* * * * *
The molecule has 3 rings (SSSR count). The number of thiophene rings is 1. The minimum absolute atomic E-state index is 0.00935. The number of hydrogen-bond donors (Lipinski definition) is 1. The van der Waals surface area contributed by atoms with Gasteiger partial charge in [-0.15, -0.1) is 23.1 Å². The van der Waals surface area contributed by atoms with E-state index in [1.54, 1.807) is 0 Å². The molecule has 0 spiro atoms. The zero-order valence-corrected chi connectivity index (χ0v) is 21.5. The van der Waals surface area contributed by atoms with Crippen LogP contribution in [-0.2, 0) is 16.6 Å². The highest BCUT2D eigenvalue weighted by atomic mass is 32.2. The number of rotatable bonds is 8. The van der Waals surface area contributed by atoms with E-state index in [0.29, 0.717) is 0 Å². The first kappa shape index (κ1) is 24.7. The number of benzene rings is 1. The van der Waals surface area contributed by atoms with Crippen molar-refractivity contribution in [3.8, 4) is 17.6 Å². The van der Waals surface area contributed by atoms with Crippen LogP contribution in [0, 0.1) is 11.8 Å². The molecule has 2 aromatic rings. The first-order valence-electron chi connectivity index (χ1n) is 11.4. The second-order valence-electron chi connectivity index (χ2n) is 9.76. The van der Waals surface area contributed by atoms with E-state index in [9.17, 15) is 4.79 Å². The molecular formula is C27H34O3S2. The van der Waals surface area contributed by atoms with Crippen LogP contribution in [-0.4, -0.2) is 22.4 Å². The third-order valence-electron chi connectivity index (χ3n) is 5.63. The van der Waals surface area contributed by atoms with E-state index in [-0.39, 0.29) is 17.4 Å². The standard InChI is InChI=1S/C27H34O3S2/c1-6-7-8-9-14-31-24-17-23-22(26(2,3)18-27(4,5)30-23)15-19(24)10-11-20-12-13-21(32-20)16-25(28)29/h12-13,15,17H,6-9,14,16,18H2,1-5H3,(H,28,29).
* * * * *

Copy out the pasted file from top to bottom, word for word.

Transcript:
The molecule has 3 rings (SSSR count). The number of thiophene rings is 1. The minimum absolute atomic E-state index is 0.00935. The number of hydrogen-bond donors (Lipinski definition) is 1. The van der Waals surface area contributed by atoms with Gasteiger partial charge in [-0.15, -0.1) is 23.1 Å². The van der Waals surface area contributed by atoms with E-state index in [1.54, 1.807) is 0 Å². The molecule has 0 spiro atoms. The zero-order valence-corrected chi connectivity index (χ0v) is 21.5. The van der Waals surface area contributed by atoms with Crippen LogP contribution in [-0.2, 0) is 16.6 Å². The highest BCUT2D eigenvalue weighted by atomic mass is 32.2. The number of rotatable bonds is 8. The van der Waals surface area contributed by atoms with E-state index in [0.29, 0.717) is 0 Å². The first kappa shape index (κ1) is 24.7. The number of benzene rings is 1. The van der Waals surface area contributed by atoms with Crippen molar-refractivity contribution in [3.8, 4) is 17.6 Å². The van der Waals surface area contributed by atoms with Crippen LogP contribution in [0, 0.1) is 11.8 Å². The molecule has 2 aromatic rings. The first-order valence-electron chi connectivity index (χ1n) is 11.4. The second-order valence-electron chi connectivity index (χ2n) is 9.76. The van der Waals surface area contributed by atoms with E-state index in [9.17, 15) is 4.79 Å². The molecular formula is C27H34O3S2. The van der Waals surface area contributed by atoms with Crippen LogP contribution in [-0.4, -0.2) is 22.4 Å². The third-order valence-electron chi connectivity index (χ3n) is 5.63. The van der Waals surface area contributed by atoms with E-state index in [-0.39, 0.29) is 17.4 Å². The standard InChI is InChI=1S/C27H34O3S2/c1-6-7-8-9-14-31-24-17-23-22(26(2,3)18-27(4,5)30-23)15-19(24)10-11-20-12-13-21(32-20)16-25(28)29/h12-13,15,17H,6-9,14,16,18H2,1-5H3,(H,28,29).